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Mushroom Patch -- Page 7
May 2, 2007 thru November 16, 2007
2 May 2007 -- Taking The Exit Ramp

I made a decision two weeks ago that I can only describe as "life-altering".  I have decided to retire from the FAA.

Retiring isn't all that unusual, but I had always envisioned myself working until they kicked my sorry carcass out the door at age 56.  (That is the
mandatory retirement age for controllers, and believe me, you ARE glad that they have that rule.  There isn't anything scarier from our
perspective than an over-the-hill controller who is struggling to keep up with the traffic.)

I've been playing with the idea of retiring relatively early for a while now.  I say "relatively" early because compared to some jobs, the window of
opportunity is pretty small.  We become eligible to retire some time around age 50, although it can be as early as 46, and with just a few
exceptions, we are kicked out the door no later than 56.  I've been counting down to my 50th birthday for a number of years simply because
that's the day when I can heave a sigh of relief and know that the preceding 25 years haven't all been for nothing.  If I were to lose my medical
certificate prior to that date, or get booted out of the job for any number of reasons, I could find myself unemployed after 24 years of service
without a pension to show for it.  Suffice it to say that I've been keeping an eye on my benefits, and have been crunching numbers for some time

For a while, I got fixated on what I'd be receiving per month if I stuck it out until my original target date of June 2, 2013.  That's a couple of months
before my 56th birthday, and 3 months before my 'mandatory' date of August 30, 2013.  The increase in my overall pension would have been
significant.  My epiphany moment came a few weeks ago when I was lounging in front of the radar scope with not many airplanes, intermittently
chatting with the guy working next to me.  He said he didn't want to look at his projected income for age 56 because he didn't want to get hung up
on that "big number".  My initial (and fortunately unspoken) reaction was that he was being either lazy or stupid.  Why base decisions on
incomplete data, I asked myself.  I'd want to be as thoroughly informed as possible before making a decision of this importance.

Silly me.  It took me a few days, but I got it.  He had an extremely valid point.  Sometimes it just doesn't pay to "go for the gold".  There comes a
moment when it doesn't make sense to chase the big bucks when settling for a bit less will result in a massive increase in quality of life in the
near future without sacrificing comfort later on.  God bless him for saying what he did.  I hit that realization two weeks ago.

And now that I've reached this point in the narrative, I realize two things.  One, I've gotten waaaaaaayyyyyyyy too serious; and two, I really need
to close this software and go iron some pants for work.  Showing up in my underpants might be one way to find myself out of work mere months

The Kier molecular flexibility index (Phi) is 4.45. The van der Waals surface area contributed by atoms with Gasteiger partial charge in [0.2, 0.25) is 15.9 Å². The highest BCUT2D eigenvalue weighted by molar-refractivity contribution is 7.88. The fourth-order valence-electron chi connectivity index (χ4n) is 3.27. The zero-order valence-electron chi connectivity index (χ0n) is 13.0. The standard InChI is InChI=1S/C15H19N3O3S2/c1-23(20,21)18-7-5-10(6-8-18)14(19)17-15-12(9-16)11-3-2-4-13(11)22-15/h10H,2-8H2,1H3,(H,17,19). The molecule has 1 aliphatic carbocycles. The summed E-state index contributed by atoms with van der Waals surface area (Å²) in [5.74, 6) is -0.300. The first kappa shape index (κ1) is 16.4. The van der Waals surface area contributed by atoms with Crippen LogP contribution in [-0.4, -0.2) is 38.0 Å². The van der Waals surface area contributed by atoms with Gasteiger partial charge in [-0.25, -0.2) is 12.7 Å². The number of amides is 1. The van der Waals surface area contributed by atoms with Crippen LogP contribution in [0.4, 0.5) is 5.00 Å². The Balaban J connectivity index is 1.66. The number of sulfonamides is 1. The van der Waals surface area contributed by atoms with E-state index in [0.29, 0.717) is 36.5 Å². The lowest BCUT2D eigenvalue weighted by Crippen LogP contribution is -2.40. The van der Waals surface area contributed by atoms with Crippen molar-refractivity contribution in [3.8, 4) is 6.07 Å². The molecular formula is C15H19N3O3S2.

before hitting the all-important "Yippee!!  I'm 50!" mark.  

Dress code.                  Blech.  Did the newly instituted dress code enter into my decision?  Darned right it did.  

I'll come back to this as soon as possible.  The ticker on my Home page says I've got 397 days, 5 hours, and 3 minutes left before I'm out of work.
I'd like to spend a fair chunk of that interval posting "Facing Impending Retirement" revelations.  

Revelation #1:  I joined AARP today!!!  It's a really good feeling, because it brings the reality just one step closer, and will also provide some
benefits (now that I'm going to be on a fixed income) and some education about what lies ahead ... But I gotta tell you ... There just isn't anything
in life that will make you feel older than joining AARP.                At least for the interval while you're actually filling out your information in order to
join, you have to cast off all those illusions that you're still only 18 years old and that you really are Peter Pan's younger sister (or brother).  It's
downright humbling.  (Does the membership come with a walker and a lifetime supply of Geritol?)  

Back with more revelations as time permits.  
28 May 2007 -- 371 Days And Counting!  

Zoikes!  Once again, an entire month has zipped by without an entry in the Mushroom Patch while I was busy with silly things like work, sleep,
mowing the lawn, and doing laundry.  Poop.  I hate when that happens!  

Retirement Revelation #2:  The stuff you thought was important at work suddenly doesn't matter any more once the end is in sight.  

I'm in a very weird mental state right now that alternates between being more relaxed than I can remember in a very long time (the last time I was
feeling this laid back might have been when I was at the Air Traffic Academy for the first time in 1983), and totally stressed out over whether I've
projected my finances correctly.  I'm not at all worried about 2008 ... it's 2038 that has me a bit concerned.  (Good heavens, that's a strange
number to look at!  I won't
really be alive in 2038, will I?)  The day-to-day garbage that has been going on at work for the last ten or more years